One of the reasons that people smoke marjuana is because it gives you a feeling of alkalinity, and an alkaline feeling is a “high” feeling. Let’s look at nutrition. An over-acid person, like many people in the westernized world, is more easily given to agitation and anger. This is the reason we see so much road rage in the U.S. Someone who is over-alkaline would be the opposite: their head is in the clouds. “Whatever, dude,” is more the feeling of being too alkaline. We find this somewhat from persons who do health retreats or programs where there is a lot of wheatgrass drinking. This is not to say there is something wrong with drinking wheatgrass – it is great, but it is very alkalinizing to the system. So, smoking pot makes a person feel alkaline, therefore, most people who are smoking it have an acidity problem in their system, and that is why smoking pot feels good to them. Lastly, neither Katrina nor myself have known anyone who smoked pot regularly/consistently for recreation (several times a week) who did not begin to lose touch with reality, begin to feel a sense of overwhelm, and lose their intellectual edge that they had before.
Eat hemp seeds, make hemp mylk when you are not Juice Feasting, and encourage hemp for clothing, paper, and other industrial uses!
Hemp seed oil, pressed from the seeds of the Cannabis sativa plant, has been named nature’s perfect food due to its balanced concentrations of omega fatty acids. Hemp used to be consumed worldwide, as it was one of the first cultivated and consumed crops. There is a misconception that hemp contains THC, the principal psychoactive constituent of the cannabis plant. Needless to say, this is false. Although relativity new to the Western Hemisphere, hemp seed oil is now widely available in health-food stores.
The seed of the hemp plant contains some of the most balanced and richest sources of oils on the planet. The ideal 3:1 ratio of Omega 6 to Omega 3 is recommended by the World Health Organization for optimal utilization.
(National Geographic) Clinical Study: THC Gives Cancer Cells the Munchies, Too by Nick Anthis
A new study by Salazar et al. in The Journal of Clinical Investigation demonstrates that THC causes tumor cells to begin to degrade themselves from the inside (a process called autophagy, i.e. “self-eating”). Although autophagy has been shown to promote cell survival in some cases and cell death in others, the authors show that in this case it causes cancer cells to undergo programmed cell death (apoptosis). Thus, THC activates a series of events within cancer cells, inhibiting tumor growth.
Marijuana offers strong protective qualities against radiation exposure. Since fewer and fewer people have the financial resources to continually purchase all the helpful things they will need perhaps growing weed in our backyard will offer the public one of the best anti-radiation solutions in the long run. Instead of it being just relaxing it might become very necessary to intake marijuana to increase ones defenses against radiation exposure. Might as well get your brownies ready but one has to be careful about radiation getting into everything, even your marijuana plants, which will actually thrive nicely in radioactive environments.
Cannabinoids, the active components of marijuana, inhibit tumor growth in laboratory animals and also kill cancer cells. Marijuana cuts lung cancer tumor growth in half, a 2007 Harvard Medical School study shows.The active ingredient in marijuana cuts tumor growth in common lung cancer in half and significantly reduces the ability of the cancer to spread.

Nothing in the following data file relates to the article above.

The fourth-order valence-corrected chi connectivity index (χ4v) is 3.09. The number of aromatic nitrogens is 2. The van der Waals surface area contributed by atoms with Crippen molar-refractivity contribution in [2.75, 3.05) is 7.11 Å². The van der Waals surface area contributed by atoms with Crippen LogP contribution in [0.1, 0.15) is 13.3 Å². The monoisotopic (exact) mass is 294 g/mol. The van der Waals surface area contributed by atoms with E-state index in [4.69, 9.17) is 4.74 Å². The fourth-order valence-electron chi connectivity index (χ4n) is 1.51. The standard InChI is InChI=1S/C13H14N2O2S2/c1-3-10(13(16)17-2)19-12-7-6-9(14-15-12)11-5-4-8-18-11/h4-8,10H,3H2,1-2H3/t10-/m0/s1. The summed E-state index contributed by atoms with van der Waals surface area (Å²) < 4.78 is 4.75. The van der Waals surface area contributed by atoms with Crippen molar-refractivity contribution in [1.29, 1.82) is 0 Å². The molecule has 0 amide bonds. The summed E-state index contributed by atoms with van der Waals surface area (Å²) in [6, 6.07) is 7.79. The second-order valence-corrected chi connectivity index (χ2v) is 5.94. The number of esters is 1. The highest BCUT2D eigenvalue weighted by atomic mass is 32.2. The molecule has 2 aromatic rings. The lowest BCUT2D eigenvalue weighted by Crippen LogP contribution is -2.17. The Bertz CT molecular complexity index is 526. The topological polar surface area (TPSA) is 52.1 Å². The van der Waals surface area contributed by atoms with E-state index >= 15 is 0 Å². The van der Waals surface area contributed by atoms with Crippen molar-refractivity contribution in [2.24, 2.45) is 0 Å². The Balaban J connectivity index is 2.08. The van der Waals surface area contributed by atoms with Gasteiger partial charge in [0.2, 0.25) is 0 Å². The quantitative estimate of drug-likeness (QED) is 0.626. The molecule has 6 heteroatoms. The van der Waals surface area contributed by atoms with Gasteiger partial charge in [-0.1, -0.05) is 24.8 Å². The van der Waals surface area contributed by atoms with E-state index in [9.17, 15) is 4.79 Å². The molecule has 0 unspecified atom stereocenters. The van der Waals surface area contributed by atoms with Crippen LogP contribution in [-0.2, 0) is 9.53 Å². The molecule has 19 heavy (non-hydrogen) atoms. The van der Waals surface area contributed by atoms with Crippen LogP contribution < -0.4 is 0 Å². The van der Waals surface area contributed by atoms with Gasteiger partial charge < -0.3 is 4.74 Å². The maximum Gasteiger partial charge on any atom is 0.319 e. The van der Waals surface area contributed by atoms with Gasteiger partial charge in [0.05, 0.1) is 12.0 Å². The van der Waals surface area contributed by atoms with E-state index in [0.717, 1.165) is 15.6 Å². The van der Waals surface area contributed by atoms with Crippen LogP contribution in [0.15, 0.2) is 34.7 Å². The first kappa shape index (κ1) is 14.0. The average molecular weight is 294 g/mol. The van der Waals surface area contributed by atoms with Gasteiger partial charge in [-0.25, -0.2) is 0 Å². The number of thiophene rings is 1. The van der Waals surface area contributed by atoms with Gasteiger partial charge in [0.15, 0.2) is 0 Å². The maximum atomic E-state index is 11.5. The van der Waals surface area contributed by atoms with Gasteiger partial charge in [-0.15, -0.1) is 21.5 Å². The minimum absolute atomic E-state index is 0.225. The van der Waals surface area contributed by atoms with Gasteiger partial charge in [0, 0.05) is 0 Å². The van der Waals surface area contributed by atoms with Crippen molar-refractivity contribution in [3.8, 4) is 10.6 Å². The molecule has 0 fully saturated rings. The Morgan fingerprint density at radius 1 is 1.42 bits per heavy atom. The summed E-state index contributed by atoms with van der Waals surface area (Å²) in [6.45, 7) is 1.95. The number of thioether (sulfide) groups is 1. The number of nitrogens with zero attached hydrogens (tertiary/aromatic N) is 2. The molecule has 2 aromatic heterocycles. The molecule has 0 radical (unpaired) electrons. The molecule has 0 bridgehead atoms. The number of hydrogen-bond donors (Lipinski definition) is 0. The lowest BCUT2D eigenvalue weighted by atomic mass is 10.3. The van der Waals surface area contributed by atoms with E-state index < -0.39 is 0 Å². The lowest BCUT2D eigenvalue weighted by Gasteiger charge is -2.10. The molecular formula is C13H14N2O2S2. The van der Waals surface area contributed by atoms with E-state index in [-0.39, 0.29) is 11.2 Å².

Pew Research Center: Public Support For Legalizing Medical Marijuana: Modest Rise in Percentage Favoring General Legalization
With a growing number of states moving to legalize medical marijuana, nearly three-quarters of Americans (73%) say they favor their state allowing the sale and use of marijuana for medical purposes if it is prescribed by a doctor, while 23% are opposed. Support for legalizing medical marijuana spans all major political and demographic groups, and is equally high in states that have and have not already passed laws on this issue. You can download the report by clicking here.
Media, Films, & Documentaries
[Documentary] What If Cannabis Cured Cancer? by Len Richmond (Director)
Could the chemicals found in marijuana prevent and even heal several deadly cancers? Discover the truth about this ancient medicine as world-renowned scientists in the field of cannabinoid research illustrate their truly mind-blowing discoveries. “What if Cannabis Cured Cancer” explains how we are all born with a form of marijuana already in our bodies, and when pot is consumed, the “endocannabinoids” inside us, along with any cannabinoids we ingest, fit together like a key in a lock. Thereby promoting the death of cancer cells without harming the body’s healthy cells. A powerful and eye-opening film about the future of cannabis, and perhaps even the future of medicine. Narrated by Emmy-winning actor Peter Coyote. QUOTES: “What If Cannabis Cured Cancer summarizes the remarkable research findings of recent years about the cancer-protective effects of novel compounds in marijuana. Most medical doctors are not aware of this information and its implications for prevention and treatment. This documentary presents compelling evidence that our current policy on cannabis is counterproductive and foolish. An excellent film.” -Andrew Weil, M.D.
[Documentary] Go Further, starring Woody Harrelson and Ken Kesey